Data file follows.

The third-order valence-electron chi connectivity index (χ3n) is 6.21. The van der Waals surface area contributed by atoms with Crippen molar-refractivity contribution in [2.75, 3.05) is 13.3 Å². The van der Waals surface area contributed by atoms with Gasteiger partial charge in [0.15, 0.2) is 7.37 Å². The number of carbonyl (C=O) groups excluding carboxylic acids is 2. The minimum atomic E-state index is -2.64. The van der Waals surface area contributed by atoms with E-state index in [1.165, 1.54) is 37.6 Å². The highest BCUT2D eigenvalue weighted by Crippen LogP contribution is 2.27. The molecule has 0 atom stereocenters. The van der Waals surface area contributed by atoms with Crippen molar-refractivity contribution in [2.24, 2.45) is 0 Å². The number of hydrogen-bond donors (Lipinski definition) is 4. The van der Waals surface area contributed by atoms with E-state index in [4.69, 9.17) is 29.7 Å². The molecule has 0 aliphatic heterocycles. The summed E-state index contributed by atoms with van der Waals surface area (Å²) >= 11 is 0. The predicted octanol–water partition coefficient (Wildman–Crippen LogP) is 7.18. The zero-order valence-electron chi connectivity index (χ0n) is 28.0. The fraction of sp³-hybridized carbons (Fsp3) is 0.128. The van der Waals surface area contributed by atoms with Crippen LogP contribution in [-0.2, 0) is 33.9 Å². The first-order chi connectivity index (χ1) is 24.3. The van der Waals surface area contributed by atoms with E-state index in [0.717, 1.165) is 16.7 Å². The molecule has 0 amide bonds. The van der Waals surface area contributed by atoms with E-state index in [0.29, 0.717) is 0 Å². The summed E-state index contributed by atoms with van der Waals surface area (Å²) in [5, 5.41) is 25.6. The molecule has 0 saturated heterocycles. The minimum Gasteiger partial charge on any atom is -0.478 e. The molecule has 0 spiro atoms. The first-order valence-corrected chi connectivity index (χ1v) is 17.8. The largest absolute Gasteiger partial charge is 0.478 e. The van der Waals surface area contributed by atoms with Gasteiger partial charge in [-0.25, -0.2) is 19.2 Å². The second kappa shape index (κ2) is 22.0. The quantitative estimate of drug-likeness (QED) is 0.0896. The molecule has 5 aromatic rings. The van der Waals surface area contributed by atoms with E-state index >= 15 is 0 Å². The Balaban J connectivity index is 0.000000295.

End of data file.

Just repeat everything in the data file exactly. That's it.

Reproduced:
The third-order valence-electron chi connectivity index (χ3n) is 6.21. The van der Waals surface area contributed by atoms with Crippen molar-refractivity contribution in [2.75, 3.05) is 13.3 Å². The van der Waals surface area contributed by atoms with Gasteiger partial charge in [0.15, 0.2) is 7.37 Å². The number of carbonyl (C=O) groups excluding carboxylic acids is 2. The minimum atomic E-state index is -2.64. The van der Waals surface area contributed by atoms with E-state index in [1.165, 1.54) is 37.6 Å². The highest BCUT2D eigenvalue weighted by Crippen LogP contribution is 2.27. The molecule has 0 atom stereocenters. The van der Waals surface area contributed by atoms with Crippen molar-refractivity contribution in [2.24, 2.45) is 0 Å². The number of hydrogen-bond donors (Lipinski definition) is 4. The van der Waals surface area contributed by atoms with E-state index in [4.69, 9.17) is 29.7 Å². The molecule has 0 aliphatic heterocycles. The summed E-state index contributed by atoms with van der Waals surface area (Å²) >= 11 is 0. The predicted octanol–water partition coefficient (Wildman–Crippen LogP) is 7.18. The zero-order valence-electron chi connectivity index (χ0n) is 28.0. The fraction of sp³-hybridized carbons (Fsp3) is 0.128. The van der Waals surface area contributed by atoms with Crippen LogP contribution in [-0.2, 0) is 33.9 Å². The first-order chi connectivity index (χ1) is 24.3. The van der Waals surface area contributed by atoms with E-state index in [0.717, 1.165) is 16.7 Å². The molecule has 0 amide bonds. The van der Waals surface area contributed by atoms with E-state index in [0.29, 0.717) is 0 Å². The summed E-state index contributed by atoms with van der Waals surface area (Å²) in [5, 5.41) is 25.6. The molecule has 0 saturated heterocycles. The minimum Gasteiger partial charge on any atom is -0.478 e. The molecule has 0 spiro atoms. The first-order valence-corrected chi connectivity index (χ1v) is 17.8. The largest absolute Gasteiger partial charge is 0.478 e. The van der Waals surface area contributed by atoms with Gasteiger partial charge in [-0.25, -0.2) is 19.2 Å². The second kappa shape index (κ2) is 22.0. The quantitative estimate of drug-likeness (QED) is 0.0896. The molecule has 5 aromatic rings. The van der Waals surface area contributed by atoms with E-state index >= 15 is 0 Å². The Balaban J connectivity index is 0.000000295.